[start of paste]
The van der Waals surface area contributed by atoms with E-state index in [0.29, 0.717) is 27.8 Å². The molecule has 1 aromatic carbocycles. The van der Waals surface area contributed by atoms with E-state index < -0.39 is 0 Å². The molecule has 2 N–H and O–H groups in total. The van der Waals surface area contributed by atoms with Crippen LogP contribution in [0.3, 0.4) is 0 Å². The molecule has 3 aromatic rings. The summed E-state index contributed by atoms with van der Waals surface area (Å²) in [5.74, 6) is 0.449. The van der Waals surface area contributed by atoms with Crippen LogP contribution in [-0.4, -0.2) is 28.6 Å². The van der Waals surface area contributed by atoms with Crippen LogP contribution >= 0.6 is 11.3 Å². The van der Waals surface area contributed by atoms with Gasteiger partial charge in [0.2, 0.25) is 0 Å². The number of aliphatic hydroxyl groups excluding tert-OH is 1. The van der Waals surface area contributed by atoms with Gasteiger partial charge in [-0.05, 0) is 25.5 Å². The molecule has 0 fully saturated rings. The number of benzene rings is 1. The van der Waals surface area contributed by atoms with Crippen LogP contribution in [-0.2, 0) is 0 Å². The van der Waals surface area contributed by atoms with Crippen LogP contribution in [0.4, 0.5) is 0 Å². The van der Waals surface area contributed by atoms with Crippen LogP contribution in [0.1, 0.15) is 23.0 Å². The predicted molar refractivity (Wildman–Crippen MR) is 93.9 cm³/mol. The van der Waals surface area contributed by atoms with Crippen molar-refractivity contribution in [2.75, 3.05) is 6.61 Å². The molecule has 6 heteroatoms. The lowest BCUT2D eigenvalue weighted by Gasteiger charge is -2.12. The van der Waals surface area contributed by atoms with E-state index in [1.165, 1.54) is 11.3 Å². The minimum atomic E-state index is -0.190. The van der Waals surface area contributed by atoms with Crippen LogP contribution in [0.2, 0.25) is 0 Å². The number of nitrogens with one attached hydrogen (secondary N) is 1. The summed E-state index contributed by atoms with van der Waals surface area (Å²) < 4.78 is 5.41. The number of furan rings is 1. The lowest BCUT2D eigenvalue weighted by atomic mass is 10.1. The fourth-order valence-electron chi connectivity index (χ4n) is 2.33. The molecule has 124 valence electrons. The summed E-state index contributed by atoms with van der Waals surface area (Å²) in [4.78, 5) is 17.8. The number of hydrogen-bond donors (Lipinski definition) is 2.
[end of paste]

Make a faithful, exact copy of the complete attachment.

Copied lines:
The van der Waals surface area contributed by atoms with E-state index in [0.29, 0.717) is 27.8 Å². The molecule has 1 aromatic carbocycles. The van der Waals surface area contributed by atoms with E-state index < -0.39 is 0 Å². The molecule has 2 N–H and O–H groups in total. The van der Waals surface area contributed by atoms with Crippen LogP contribution in [0.3, 0.4) is 0 Å². The molecule has 3 aromatic rings. The summed E-state index contributed by atoms with van der Waals surface area (Å²) in [5.74, 6) is 0.449. The van der Waals surface area contributed by atoms with Crippen LogP contribution in [-0.4, -0.2) is 28.6 Å². The van der Waals surface area contributed by atoms with Crippen LogP contribution >= 0.6 is 11.3 Å². The van der Waals surface area contributed by atoms with Gasteiger partial charge in [0.2, 0.25) is 0 Å². The number of aliphatic hydroxyl groups excluding tert-OH is 1. The van der Waals surface area contributed by atoms with Gasteiger partial charge in [-0.05, 0) is 25.5 Å². The molecule has 0 fully saturated rings. The number of benzene rings is 1. The van der Waals surface area contributed by atoms with Crippen LogP contribution in [-0.2, 0) is 0 Å². The van der Waals surface area contributed by atoms with Crippen LogP contribution in [0.4, 0.5) is 0 Å². The van der Waals surface area contributed by atoms with Crippen LogP contribution in [0.1, 0.15) is 23.0 Å². The predicted molar refractivity (Wildman–Crippen MR) is 93.9 cm³/mol. The van der Waals surface area contributed by atoms with Crippen molar-refractivity contribution in [2.75, 3.05) is 6.61 Å². The molecule has 6 heteroatoms. The lowest BCUT2D eigenvalue weighted by Gasteiger charge is -2.12. The van der Waals surface area contributed by atoms with E-state index in [1.165, 1.54) is 11.3 Å². The minimum atomic E-state index is -0.190. The van der Waals surface area contributed by atoms with Crippen LogP contribution in [0.2, 0.25) is 0 Å². The number of nitrogens with one attached hydrogen (secondary N) is 1. The summed E-state index contributed by atoms with van der Waals surface area (Å²) < 4.78 is 5.41. The number of furan rings is 1. The lowest BCUT2D eigenvalue weighted by atomic mass is 10.1. The fourth-order valence-electron chi connectivity index (χ4n) is 2.33. The molecule has 124 valence electrons. The summed E-state index contributed by atoms with van der Waals surface area (Å²) in [4.78, 5) is 17.8. The number of hydrogen-bond donors (Lipinski definition) is 2.